The Essential Dykes To Watch Out For (Hardcover)
From the author of Fun Home—the lives, loves, and politics of cult fav characters Mo, Lois, Sydney, Sparrow, Ginger, Stuart, Clarice, and others
For twenty-five years Bechdel’s path-breaking Dykes to Watch Out For strip has been collected in award-winning volumes (with a quarter of a million copies in print), syndicated in fifty alternative newspapers, and translated into many languages. Now, at last, The Essential Dykes to Watch Out For gathers a “rich, funny, deep and impossible to put down” (Publishers Weekly) selection from all eleven Dykes volumes. Here too are sixty of the newest strips, never before published in book form.
Settle in to this wittily illustrated soap opera (Bechdel calls it “half op-ed column and half endless serialized Victorian novel”) of the lives, loves, and politics of a cast of characters, most of them lesbian, living in a midsize American city that may or may not be Minneapolis.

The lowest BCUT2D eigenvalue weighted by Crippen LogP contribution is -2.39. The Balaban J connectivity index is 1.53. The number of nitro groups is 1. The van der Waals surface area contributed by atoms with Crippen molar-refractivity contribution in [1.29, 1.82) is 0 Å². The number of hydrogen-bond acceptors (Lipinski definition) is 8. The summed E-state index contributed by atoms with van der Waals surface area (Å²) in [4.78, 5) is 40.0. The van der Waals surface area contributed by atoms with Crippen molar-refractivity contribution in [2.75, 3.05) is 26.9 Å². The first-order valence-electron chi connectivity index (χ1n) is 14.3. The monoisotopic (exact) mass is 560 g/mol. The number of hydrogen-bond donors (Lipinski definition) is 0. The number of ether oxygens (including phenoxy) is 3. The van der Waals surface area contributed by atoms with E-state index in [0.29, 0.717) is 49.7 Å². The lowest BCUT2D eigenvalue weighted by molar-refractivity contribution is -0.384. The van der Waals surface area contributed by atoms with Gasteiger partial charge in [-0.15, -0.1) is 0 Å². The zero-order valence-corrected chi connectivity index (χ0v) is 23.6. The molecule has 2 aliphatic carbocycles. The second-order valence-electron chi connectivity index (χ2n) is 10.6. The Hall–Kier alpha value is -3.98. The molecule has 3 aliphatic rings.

Her brilliantly imagined countercultural band of friends—academics, social workers, bookstore clerks—fall in and out of love, negotiate friendships, raise children, switch careers, and cope with aging parents.
Bechdel fuses high and low culture—from foreign policy to domestic routine, hot sex to postmodern theory—in a serial graphic narrative “suitable for humanists of all persuasions.”
About the Author
ALISON BECHDEL’s cult following for her early comic strip Dykes to Watch Out For expanded wildly for her family memoirs, the New York Times bestselling and Time magazine #1 Book of the Year graphic memoir Fun Home, adapted into a Tony Award-winning musical, and Are You My Mother? Bechdel has been named a MacArthur Fellow and Cartoonist Laureate of Vermont, among many other honors. The Secret to Superman Strength is her third graphic memoir.
"This weighty and winning volume could well be titled 'Alison Bechdel's Greatest Hits.' It features faves from 11 past collections, as well as recent strips, and underscores why Bechel is at the forefront of the growing graphic movement." -- Seattle Post-Intelligencer —